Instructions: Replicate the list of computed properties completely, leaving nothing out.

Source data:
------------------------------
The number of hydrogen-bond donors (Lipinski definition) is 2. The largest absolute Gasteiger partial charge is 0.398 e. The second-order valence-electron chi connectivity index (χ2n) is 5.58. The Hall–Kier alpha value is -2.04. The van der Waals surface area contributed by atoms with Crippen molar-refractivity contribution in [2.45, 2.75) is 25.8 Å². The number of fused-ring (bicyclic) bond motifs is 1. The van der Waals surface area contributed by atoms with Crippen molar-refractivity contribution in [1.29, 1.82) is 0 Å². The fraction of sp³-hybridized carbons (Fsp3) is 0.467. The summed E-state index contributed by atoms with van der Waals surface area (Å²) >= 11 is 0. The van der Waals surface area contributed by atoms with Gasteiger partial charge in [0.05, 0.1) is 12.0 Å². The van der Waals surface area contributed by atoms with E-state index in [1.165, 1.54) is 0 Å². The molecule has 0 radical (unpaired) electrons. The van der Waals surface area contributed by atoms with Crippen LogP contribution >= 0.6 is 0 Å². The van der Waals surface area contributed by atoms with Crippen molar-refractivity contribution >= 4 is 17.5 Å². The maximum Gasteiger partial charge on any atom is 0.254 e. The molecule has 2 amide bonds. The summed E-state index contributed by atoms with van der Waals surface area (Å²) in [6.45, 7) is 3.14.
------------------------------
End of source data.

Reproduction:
The number of hydrogen-bond donors (Lipinski definition) is 2. The largest absolute Gasteiger partial charge is 0.398 e. The second-order valence-electron chi connectivity index (χ2n) is 5.58. The Hall–Kier alpha value is -2.04. The van der Waals surface area contributed by atoms with Crippen molar-refractivity contribution in [2.45, 2.75) is 25.8 Å². The number of fused-ring (bicyclic) bond motifs is 1. The van der Waals surface area contributed by atoms with Crippen molar-refractivity contribution in [1.29, 1.82) is 0 Å². The fraction of sp³-hybridized carbons (Fsp3) is 0.467. The summed E-state index contributed by atoms with van der Waals surface area (Å²) >= 11 is 0. The van der Waals surface area contributed by atoms with Gasteiger partial charge in [0.05, 0.1) is 12.0 Å². The van der Waals surface area contributed by atoms with E-state index in [1.165, 1.54) is 0 Å². The molecule has 0 radical (unpaired) electrons. The van der Waals surface area contributed by atoms with Crippen LogP contribution >= 0.6 is 0 Å². The van der Waals surface area contributed by atoms with Crippen molar-refractivity contribution >= 4 is 17.5 Å². The maximum Gasteiger partial charge on any atom is 0.254 e. The molecule has 2 amide bonds. The summed E-state index contributed by atoms with van der Waals surface area (Å²) in [6.45, 7) is 3.14.